# Bootstrap confidence intervals when sample size is really small

TL;DR A sample table from the full results for data that look like this Table 1: Coverage of 95% bca CIs. parameter n=5 n=10 n=20 n=40 n=80 means Control 81.4 87.6 92.2 93.0 93.6 b4GalT1-/- 81.3 90.2 90.8 93.0 93.8 difference in means diff 83.

# Analyzing longitudinal data -- a simple pre-post design

A skeletal response to a twitter question: “ANOVA (time point x group) or ANCOVA (group with time point as a covariate) for intervention designs? Discuss.” follow-up “Only 2 time points in this case (pre- and post-intervention), and would wanna basically answer the question of whether out of the 3 intervention groups, some improve on measure X more than others after the intervention” Here I compare five methods using fake pre-post data, including

# Using Wright's rules and a DAG to compute the bias of an effect when we measure proxies for X and Y

This is a skeletal post to work up an answer to a twitter question using Wright’s rules of path models. Using this figure from Panel A of a figure from Hernan and Cole. The scribbled red path coefficients are added the question is I want to know about A->Y but I measure A* and Y*. So in figure A, is the bias the backdoor path from A* to Y* through A and Y?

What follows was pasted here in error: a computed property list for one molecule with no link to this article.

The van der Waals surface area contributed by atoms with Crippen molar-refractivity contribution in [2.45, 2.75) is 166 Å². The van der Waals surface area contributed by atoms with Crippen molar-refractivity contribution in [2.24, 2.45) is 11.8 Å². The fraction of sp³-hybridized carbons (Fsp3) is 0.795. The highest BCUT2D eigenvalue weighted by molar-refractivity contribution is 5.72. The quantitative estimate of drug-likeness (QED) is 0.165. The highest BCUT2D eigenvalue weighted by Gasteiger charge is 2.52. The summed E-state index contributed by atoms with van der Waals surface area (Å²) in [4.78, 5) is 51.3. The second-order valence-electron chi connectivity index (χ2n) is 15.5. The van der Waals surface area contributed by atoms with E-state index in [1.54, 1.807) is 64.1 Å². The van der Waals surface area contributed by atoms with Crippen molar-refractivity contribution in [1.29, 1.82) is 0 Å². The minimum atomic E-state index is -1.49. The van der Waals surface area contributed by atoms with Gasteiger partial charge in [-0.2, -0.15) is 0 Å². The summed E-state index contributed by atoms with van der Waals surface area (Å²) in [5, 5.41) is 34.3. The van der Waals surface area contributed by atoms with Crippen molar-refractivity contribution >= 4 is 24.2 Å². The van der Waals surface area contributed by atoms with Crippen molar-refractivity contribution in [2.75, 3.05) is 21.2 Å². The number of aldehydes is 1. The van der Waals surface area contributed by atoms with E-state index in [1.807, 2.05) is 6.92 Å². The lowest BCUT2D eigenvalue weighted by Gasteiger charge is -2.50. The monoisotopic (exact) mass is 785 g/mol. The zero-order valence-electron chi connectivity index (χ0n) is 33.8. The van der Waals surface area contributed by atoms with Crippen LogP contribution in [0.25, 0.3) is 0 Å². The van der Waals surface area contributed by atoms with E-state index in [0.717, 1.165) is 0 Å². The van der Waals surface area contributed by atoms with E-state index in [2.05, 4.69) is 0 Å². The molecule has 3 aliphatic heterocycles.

# "Nested" random factors in mixed (multilevel or hierarchical) models

Setup Import Models as nested using “tank” nested within “room” as two random intercepts (using lme4 to create the combinations) A safer (lme4) way to create the combinations of “room” and “tank”: as two random intercepts using “tank2” Don’t do this This is a skeletal post to show the equivalency of different ways of thinking about “nested” factors in a mixed model. The data are measures of life history traits in lice that infect salmon.

# Estimate of marginal ("main") effects instead of ANOVA for factorial experiments

Background Comparing marginal effects to main effect terms in an ANOVA table First, some fake data Comparison of marginal effects vs. “main” effects term of ANOVA table when data are balanced Comparison of marginal effects vs. “main” effects term of ANOVA table when data are unbalanced When to estimate marginal effects keywords: estimation, ANOVA, factorial, model simplification, conditional effects, marginal effects Background I recently read a paper from a very good ecology journal that communicated the results of an ANOVA like that below (Table 1) using a statement similar to “The removal of crabs strongly decreased algae cover (\(F_{1,36} = 17.
• page 2 of 7 #### R doodles. Some ecology. Some physiology. Much fake data.

Thoughts on R, statistical best practices, and teaching applied statistics to Biology majors.

Jeff Walker, Professor of Biological Sciences

University of Southern Maine, Portland, Maine, United States